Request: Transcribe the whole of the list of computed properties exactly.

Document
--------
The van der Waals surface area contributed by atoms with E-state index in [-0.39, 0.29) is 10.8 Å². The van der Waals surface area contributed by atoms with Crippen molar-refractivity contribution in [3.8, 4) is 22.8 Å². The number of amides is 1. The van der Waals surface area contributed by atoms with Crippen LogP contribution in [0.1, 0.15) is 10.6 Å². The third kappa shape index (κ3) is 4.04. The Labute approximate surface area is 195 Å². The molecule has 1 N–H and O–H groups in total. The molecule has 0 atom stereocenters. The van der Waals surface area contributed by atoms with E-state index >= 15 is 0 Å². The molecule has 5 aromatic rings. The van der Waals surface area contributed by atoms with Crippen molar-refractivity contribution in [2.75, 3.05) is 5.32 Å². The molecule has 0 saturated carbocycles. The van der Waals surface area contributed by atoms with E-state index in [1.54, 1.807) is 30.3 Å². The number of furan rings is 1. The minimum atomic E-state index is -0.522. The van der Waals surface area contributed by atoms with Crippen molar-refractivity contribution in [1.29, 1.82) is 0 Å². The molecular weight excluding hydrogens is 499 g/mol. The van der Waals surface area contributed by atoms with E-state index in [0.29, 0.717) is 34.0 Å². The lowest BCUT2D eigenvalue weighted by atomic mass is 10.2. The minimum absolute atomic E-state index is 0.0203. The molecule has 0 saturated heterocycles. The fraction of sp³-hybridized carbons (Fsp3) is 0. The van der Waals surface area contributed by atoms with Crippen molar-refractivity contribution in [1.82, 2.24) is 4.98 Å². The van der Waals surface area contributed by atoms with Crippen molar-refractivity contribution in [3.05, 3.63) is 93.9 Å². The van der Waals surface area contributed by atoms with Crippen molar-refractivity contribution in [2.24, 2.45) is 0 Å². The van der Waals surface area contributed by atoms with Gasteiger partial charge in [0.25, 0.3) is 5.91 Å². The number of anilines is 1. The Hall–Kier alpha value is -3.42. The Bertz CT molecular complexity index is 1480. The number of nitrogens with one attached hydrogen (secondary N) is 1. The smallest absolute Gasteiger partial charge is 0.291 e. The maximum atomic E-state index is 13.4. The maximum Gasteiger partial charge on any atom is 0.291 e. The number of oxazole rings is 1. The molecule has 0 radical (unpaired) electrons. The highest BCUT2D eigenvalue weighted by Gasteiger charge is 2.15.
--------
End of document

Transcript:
The van der Waals surface area contributed by atoms with E-state index in [-0.39, 0.29) is 10.8 Å². The van der Waals surface area contributed by atoms with Crippen molar-refractivity contribution in [3.8, 4) is 22.8 Å². The number of amides is 1. The van der Waals surface area contributed by atoms with Crippen LogP contribution in [0.1, 0.15) is 10.6 Å². The third kappa shape index (κ3) is 4.04. The Labute approximate surface area is 195 Å². The molecule has 1 N–H and O–H groups in total. The molecule has 0 atom stereocenters. The van der Waals surface area contributed by atoms with E-state index >= 15 is 0 Å². The molecule has 5 aromatic rings. The van der Waals surface area contributed by atoms with Crippen molar-refractivity contribution in [2.75, 3.05) is 5.32 Å². The molecule has 0 saturated carbocycles. The van der Waals surface area contributed by atoms with E-state index in [1.54, 1.807) is 30.3 Å². The number of furan rings is 1. The minimum atomic E-state index is -0.522. The van der Waals surface area contributed by atoms with Crippen molar-refractivity contribution in [1.29, 1.82) is 0 Å². The molecular weight excluding hydrogens is 499 g/mol. The van der Waals surface area contributed by atoms with E-state index in [0.29, 0.717) is 34.0 Å². The lowest BCUT2D eigenvalue weighted by atomic mass is 10.2. The minimum absolute atomic E-state index is 0.0203. The molecule has 0 saturated heterocycles. The fraction of sp³-hybridized carbons (Fsp3) is 0. The van der Waals surface area contributed by atoms with Crippen molar-refractivity contribution in [1.82, 2.24) is 4.98 Å². The van der Waals surface area contributed by atoms with Crippen molar-refractivity contribution in [3.05, 3.63) is 93.9 Å². The van der Waals surface area contributed by atoms with Crippen molar-refractivity contribution in [2.24, 2.45) is 0 Å². The van der Waals surface area contributed by atoms with Gasteiger partial charge in [0.25, 0.3) is 5.91 Å². The number of anilines is 1. The Hall–Kier alpha value is -3.42. The Bertz CT molecular complexity index is 1480. The number of nitrogens with one attached hydrogen (secondary N) is 1. The smallest absolute Gasteiger partial charge is 0.291 e. The maximum atomic E-state index is 13.4. The maximum Gasteiger partial charge on any atom is 0.291 e. The number of oxazole rings is 1. The molecule has 0 radical (unpaired) electrons. The highest BCUT2D eigenvalue weighted by Gasteiger charge is 2.15.